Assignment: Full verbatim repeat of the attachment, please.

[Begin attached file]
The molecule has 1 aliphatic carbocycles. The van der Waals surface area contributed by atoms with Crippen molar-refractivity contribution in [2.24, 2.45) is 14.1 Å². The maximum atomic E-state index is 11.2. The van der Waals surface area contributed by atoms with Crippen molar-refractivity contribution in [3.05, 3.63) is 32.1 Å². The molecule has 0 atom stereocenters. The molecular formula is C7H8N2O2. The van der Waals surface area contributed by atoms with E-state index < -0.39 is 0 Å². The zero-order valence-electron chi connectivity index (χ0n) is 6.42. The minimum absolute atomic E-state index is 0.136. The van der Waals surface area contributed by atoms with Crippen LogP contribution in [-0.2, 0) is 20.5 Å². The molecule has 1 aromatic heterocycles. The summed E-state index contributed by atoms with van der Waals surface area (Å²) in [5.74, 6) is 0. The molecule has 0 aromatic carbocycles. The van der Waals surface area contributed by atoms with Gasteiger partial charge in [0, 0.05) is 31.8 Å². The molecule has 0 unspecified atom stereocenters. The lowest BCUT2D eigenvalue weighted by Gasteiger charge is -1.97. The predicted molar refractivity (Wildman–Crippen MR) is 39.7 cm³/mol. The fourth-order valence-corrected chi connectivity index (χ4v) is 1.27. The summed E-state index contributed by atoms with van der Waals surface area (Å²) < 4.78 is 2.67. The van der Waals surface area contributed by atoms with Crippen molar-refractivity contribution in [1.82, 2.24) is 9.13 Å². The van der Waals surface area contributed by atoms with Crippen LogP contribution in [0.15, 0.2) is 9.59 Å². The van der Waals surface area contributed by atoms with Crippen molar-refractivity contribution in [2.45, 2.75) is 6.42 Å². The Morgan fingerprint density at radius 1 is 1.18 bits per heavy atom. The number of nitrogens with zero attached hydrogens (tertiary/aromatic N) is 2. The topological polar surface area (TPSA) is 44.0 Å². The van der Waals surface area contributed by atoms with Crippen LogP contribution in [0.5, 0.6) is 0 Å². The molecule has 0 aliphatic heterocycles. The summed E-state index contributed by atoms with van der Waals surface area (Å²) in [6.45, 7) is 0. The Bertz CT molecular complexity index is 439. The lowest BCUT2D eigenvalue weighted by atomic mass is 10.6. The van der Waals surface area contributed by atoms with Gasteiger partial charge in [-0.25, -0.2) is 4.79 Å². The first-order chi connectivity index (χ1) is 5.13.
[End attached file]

The molecule has 1 aliphatic carbocycles. The van der Waals surface area contributed by atoms with Crippen molar-refractivity contribution in [2.24, 2.45) is 14.1 Å². The maximum atomic E-state index is 11.2. The van der Waals surface area contributed by atoms with Crippen molar-refractivity contribution in [3.05, 3.63) is 32.1 Å². The molecule has 0 atom stereocenters. The molecular formula is C7H8N2O2. The van der Waals surface area contributed by atoms with E-state index < -0.39 is 0 Å². The zero-order valence-electron chi connectivity index (χ0n) is 6.42. The minimum absolute atomic E-state index is 0.136. The van der Waals surface area contributed by atoms with Crippen LogP contribution in [-0.2, 0) is 20.5 Å². The molecule has 1 aromatic heterocycles. The summed E-state index contributed by atoms with van der Waals surface area (Å²) in [5.74, 6) is 0. The molecule has 0 aromatic carbocycles. The van der Waals surface area contributed by atoms with Gasteiger partial charge in [0, 0.05) is 31.8 Å². The molecule has 0 unspecified atom stereocenters. The lowest BCUT2D eigenvalue weighted by Gasteiger charge is -1.97. The predicted molar refractivity (Wildman–Crippen MR) is 39.7 cm³/mol. The fourth-order valence-corrected chi connectivity index (χ4v) is 1.27. The summed E-state index contributed by atoms with van der Waals surface area (Å²) < 4.78 is 2.67. The van der Waals surface area contributed by atoms with Crippen molar-refractivity contribution in [1.82, 2.24) is 9.13 Å². The van der Waals surface area contributed by atoms with Crippen LogP contribution in [0.15, 0.2) is 9.59 Å². The van der Waals surface area contributed by atoms with Crippen molar-refractivity contribution in [2.45, 2.75) is 6.42 Å². The Morgan fingerprint density at radius 1 is 1.18 bits per heavy atom. The number of nitrogens with zero attached hydrogens (tertiary/aromatic N) is 2. The topological polar surface area (TPSA) is 44.0 Å². The van der Waals surface area contributed by atoms with Crippen LogP contribution in [0.5, 0.6) is 0 Å². The molecule has 0 aliphatic heterocycles. The summed E-state index contributed by atoms with van der Waals surface area (Å²) in [6.45, 7) is 0. The Bertz CT molecular complexity index is 439. The lowest BCUT2D eigenvalue weighted by atomic mass is 10.6. The van der Waals surface area contributed by atoms with Gasteiger partial charge in [-0.25, -0.2) is 4.79 Å². The first-order chi connectivity index (χ1) is 5.13.